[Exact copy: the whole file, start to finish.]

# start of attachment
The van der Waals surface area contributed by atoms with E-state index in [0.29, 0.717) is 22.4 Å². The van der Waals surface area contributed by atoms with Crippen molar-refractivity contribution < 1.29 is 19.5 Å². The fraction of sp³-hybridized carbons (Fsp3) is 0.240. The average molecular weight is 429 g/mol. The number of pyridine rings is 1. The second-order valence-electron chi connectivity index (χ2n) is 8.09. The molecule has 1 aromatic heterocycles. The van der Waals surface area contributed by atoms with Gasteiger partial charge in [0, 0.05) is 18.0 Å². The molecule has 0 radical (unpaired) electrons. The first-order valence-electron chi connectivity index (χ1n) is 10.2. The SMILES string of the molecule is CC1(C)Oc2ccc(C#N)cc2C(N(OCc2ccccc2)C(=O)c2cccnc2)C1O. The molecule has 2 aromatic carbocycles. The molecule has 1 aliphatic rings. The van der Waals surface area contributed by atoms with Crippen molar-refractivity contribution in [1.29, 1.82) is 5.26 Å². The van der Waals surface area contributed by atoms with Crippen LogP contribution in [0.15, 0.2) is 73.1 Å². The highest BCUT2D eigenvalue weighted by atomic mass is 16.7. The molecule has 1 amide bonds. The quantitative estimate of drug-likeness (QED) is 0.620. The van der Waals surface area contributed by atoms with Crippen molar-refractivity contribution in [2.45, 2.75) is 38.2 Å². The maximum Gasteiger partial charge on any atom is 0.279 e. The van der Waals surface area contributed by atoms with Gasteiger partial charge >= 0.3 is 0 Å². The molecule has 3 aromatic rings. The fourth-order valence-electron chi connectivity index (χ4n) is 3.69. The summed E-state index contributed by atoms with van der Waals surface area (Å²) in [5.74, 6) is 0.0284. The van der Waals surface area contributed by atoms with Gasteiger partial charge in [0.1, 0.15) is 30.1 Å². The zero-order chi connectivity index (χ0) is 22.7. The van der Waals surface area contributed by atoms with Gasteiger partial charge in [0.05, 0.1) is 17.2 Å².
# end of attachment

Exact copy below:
The van der Waals surface area contributed by atoms with E-state index in [0.29, 0.717) is 22.4 Å². The van der Waals surface area contributed by atoms with Crippen molar-refractivity contribution < 1.29 is 19.5 Å². The fraction of sp³-hybridized carbons (Fsp3) is 0.240. The average molecular weight is 429 g/mol. The number of pyridine rings is 1. The second-order valence-electron chi connectivity index (χ2n) is 8.09. The molecule has 1 aromatic heterocycles. The van der Waals surface area contributed by atoms with Gasteiger partial charge in [0, 0.05) is 18.0 Å². The molecule has 0 radical (unpaired) electrons. The first-order valence-electron chi connectivity index (χ1n) is 10.2. The SMILES string of the molecule is CC1(C)Oc2ccc(C#N)cc2C(N(OCc2ccccc2)C(=O)c2cccnc2)C1O. The molecule has 2 aromatic carbocycles. The molecule has 1 aliphatic rings. The van der Waals surface area contributed by atoms with Crippen molar-refractivity contribution in [1.29, 1.82) is 5.26 Å². The van der Waals surface area contributed by atoms with Crippen LogP contribution in [0.15, 0.2) is 73.1 Å². The highest BCUT2D eigenvalue weighted by atomic mass is 16.7. The molecule has 1 amide bonds. The quantitative estimate of drug-likeness (QED) is 0.620. The van der Waals surface area contributed by atoms with Crippen molar-refractivity contribution in [2.45, 2.75) is 38.2 Å². The maximum Gasteiger partial charge on any atom is 0.279 e. The van der Waals surface area contributed by atoms with Gasteiger partial charge >= 0.3 is 0 Å². The molecule has 3 aromatic rings. The fourth-order valence-electron chi connectivity index (χ4n) is 3.69. The summed E-state index contributed by atoms with van der Waals surface area (Å²) in [5.74, 6) is 0.0284. The van der Waals surface area contributed by atoms with Gasteiger partial charge in [0.1, 0.15) is 30.1 Å². The zero-order chi connectivity index (χ0) is 22.7. The van der Waals surface area contributed by atoms with Gasteiger partial charge in [0.05, 0.1) is 17.2 Å².